HomeNewsBriefNew Paraguay Govt to ‘Lie Less’ About Drug Trafficking
BRIEF

New Paraguay Govt to ‘Lie Less’ About Drug Trafficking

PARAGUAY / 14 AUG 2013 BY JAMES BARGENT EN

The incoming head of Paraguay’s anti-narcotics agency has admitted the scale of the country’s drug trafficking problem, as the new administration of Horacio Cartes continues to raise concerns over criminal activities the president-elect has himself been accused of.

Luis Rojas, the current chief of operations and nominated new head of Paraguay’s anti-drugs agency (SENAD), said officials had decided to “lie less” about the scale of drug trafficking in the country, reported ABC.

“When you lie less, generally you can see the scope of the issue, and this real-life monster that is drug trafficking begins to appear,” he said.

Rojas admitted Paraguay was ill-equipped to deal with drug trafficking, saying they only controlled approximately 2 percent of the country’s airspace, and they lacked a legal framework granting them powers to intercept suspected drug flights.

The incoming drug czar also acknowledged that the issue goes beyond marijuana trafficking — Paraguay is the region’s biggest marijuana producer — and is also related to the country’s role as a transit route for Bolivian cocaine paste travelling to Brazil.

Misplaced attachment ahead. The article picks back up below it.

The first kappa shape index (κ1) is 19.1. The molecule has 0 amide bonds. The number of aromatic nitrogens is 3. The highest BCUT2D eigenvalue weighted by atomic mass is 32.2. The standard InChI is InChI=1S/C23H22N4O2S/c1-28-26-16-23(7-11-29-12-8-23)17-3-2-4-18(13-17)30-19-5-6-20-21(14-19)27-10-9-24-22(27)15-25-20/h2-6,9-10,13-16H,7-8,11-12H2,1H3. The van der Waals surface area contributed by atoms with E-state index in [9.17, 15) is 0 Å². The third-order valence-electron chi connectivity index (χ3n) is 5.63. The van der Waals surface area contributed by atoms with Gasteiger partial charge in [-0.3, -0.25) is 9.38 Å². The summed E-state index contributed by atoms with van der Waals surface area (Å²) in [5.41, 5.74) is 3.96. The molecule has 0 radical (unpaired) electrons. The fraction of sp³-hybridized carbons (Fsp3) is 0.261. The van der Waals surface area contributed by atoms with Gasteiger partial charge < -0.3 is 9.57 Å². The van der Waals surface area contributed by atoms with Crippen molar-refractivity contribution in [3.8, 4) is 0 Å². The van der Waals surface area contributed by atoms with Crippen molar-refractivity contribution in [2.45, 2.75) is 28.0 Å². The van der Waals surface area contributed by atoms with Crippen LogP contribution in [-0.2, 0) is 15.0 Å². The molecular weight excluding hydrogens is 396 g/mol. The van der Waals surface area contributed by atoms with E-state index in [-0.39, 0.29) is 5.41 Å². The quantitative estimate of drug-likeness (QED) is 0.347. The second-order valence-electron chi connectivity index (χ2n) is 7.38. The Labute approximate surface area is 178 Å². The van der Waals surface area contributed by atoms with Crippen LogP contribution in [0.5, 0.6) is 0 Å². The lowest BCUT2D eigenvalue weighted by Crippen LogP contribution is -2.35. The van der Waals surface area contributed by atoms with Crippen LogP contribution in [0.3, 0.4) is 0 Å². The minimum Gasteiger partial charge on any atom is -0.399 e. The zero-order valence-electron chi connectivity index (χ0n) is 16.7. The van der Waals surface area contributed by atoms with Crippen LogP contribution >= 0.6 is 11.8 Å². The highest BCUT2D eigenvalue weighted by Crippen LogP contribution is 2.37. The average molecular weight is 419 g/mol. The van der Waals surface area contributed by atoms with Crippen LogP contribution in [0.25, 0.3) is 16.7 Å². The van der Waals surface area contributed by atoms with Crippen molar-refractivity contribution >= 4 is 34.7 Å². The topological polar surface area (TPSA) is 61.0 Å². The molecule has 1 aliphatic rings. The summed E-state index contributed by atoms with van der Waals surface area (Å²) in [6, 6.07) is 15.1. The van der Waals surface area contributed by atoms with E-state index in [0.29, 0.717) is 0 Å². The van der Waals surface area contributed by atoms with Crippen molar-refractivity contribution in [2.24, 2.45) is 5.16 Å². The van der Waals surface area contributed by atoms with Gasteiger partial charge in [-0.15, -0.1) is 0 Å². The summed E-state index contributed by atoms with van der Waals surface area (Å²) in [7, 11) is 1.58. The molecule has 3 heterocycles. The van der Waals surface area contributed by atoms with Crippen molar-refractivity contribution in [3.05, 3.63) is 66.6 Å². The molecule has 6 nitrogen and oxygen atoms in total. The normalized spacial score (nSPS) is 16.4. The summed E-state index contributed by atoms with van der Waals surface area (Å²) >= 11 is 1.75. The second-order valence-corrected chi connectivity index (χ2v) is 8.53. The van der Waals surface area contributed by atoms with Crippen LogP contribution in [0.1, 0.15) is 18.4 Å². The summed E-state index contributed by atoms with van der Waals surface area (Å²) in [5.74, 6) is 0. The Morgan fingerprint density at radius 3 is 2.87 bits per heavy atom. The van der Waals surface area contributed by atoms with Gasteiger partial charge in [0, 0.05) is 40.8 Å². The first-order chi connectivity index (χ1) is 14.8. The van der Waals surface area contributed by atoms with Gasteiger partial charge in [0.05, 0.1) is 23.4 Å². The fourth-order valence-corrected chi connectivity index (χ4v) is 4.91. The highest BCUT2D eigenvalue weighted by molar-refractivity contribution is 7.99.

InSight Crime Analysis

Rojas’ statement comes not long after his new boss — President-elect Horacio Cartes — launched a broadside against smuggling and corruption, and the state’s inability to effectively tackle organized crime.

Before winning last April’s elections, Cartes faced recurring accusations that he himself was heavily involved in smuggling, money laundering, and the drug trade, for which he has been investigated by security forces in Paraguay and the United States. The acknowledgment by the administration of the challenges facing Paraguay in the area of organized crime may be an attempt to preemptively deflect accusations that Cartes’ administration is corrupt and complicit in these criminal activities.

While this makes for a refreshing honesty about what are serious security issues confronting Paraguay, it remains to be seen whether this political posturing will be backed by actions, and if it is, whether these actions will ever touch the shady associates of the incoming president.

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